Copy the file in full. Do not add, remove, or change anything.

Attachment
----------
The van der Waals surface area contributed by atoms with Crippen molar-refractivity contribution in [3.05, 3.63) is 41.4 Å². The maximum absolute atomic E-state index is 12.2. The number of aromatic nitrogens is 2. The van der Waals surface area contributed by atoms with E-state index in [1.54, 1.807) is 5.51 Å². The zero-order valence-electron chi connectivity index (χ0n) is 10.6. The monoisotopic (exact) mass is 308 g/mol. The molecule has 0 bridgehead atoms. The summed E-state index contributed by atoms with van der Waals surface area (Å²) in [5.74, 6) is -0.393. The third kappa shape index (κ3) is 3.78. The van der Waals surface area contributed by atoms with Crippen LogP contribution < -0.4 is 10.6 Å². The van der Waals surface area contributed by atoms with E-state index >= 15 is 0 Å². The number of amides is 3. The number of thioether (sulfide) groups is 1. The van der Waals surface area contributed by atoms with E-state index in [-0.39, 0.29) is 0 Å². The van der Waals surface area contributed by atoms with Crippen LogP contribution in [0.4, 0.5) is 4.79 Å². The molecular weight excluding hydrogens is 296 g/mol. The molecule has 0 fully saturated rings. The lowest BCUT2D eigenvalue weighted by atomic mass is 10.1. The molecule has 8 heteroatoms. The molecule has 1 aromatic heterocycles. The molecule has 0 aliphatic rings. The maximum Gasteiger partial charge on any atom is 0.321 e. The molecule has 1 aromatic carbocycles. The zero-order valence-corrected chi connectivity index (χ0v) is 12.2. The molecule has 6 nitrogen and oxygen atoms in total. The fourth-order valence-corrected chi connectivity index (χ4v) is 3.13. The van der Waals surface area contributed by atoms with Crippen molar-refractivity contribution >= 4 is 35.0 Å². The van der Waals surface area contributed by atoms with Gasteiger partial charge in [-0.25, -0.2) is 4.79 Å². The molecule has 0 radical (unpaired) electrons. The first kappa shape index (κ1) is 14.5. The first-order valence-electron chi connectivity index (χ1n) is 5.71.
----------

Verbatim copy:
The van der Waals surface area contributed by atoms with Crippen molar-refractivity contribution in [3.05, 3.63) is 41.4 Å². The maximum absolute atomic E-state index is 12.2. The number of aromatic nitrogens is 2. The van der Waals surface area contributed by atoms with E-state index in [1.54, 1.807) is 5.51 Å². The zero-order valence-electron chi connectivity index (χ0n) is 10.6. The monoisotopic (exact) mass is 308 g/mol. The molecule has 0 bridgehead atoms. The summed E-state index contributed by atoms with van der Waals surface area (Å²) in [5.74, 6) is -0.393. The third kappa shape index (κ3) is 3.78. The van der Waals surface area contributed by atoms with Crippen LogP contribution < -0.4 is 10.6 Å². The van der Waals surface area contributed by atoms with E-state index >= 15 is 0 Å². The number of amides is 3. The number of thioether (sulfide) groups is 1. The van der Waals surface area contributed by atoms with E-state index in [-0.39, 0.29) is 0 Å². The van der Waals surface area contributed by atoms with Crippen LogP contribution in [0.4, 0.5) is 4.79 Å². The molecular weight excluding hydrogens is 296 g/mol. The molecule has 0 fully saturated rings. The lowest BCUT2D eigenvalue weighted by atomic mass is 10.1. The molecule has 8 heteroatoms. The molecule has 1 aromatic heterocycles. The molecule has 0 aliphatic rings. The maximum Gasteiger partial charge on any atom is 0.321 e. The molecule has 1 aromatic carbocycles. The zero-order valence-corrected chi connectivity index (χ0v) is 12.2. The molecule has 6 nitrogen and oxygen atoms in total. The fourth-order valence-corrected chi connectivity index (χ4v) is 3.13. The van der Waals surface area contributed by atoms with Crippen molar-refractivity contribution >= 4 is 35.0 Å². The van der Waals surface area contributed by atoms with Gasteiger partial charge in [-0.25, -0.2) is 4.79 Å². The molecule has 0 radical (unpaired) electrons. The first kappa shape index (κ1) is 14.5. The first-order valence-electron chi connectivity index (χ1n) is 5.71.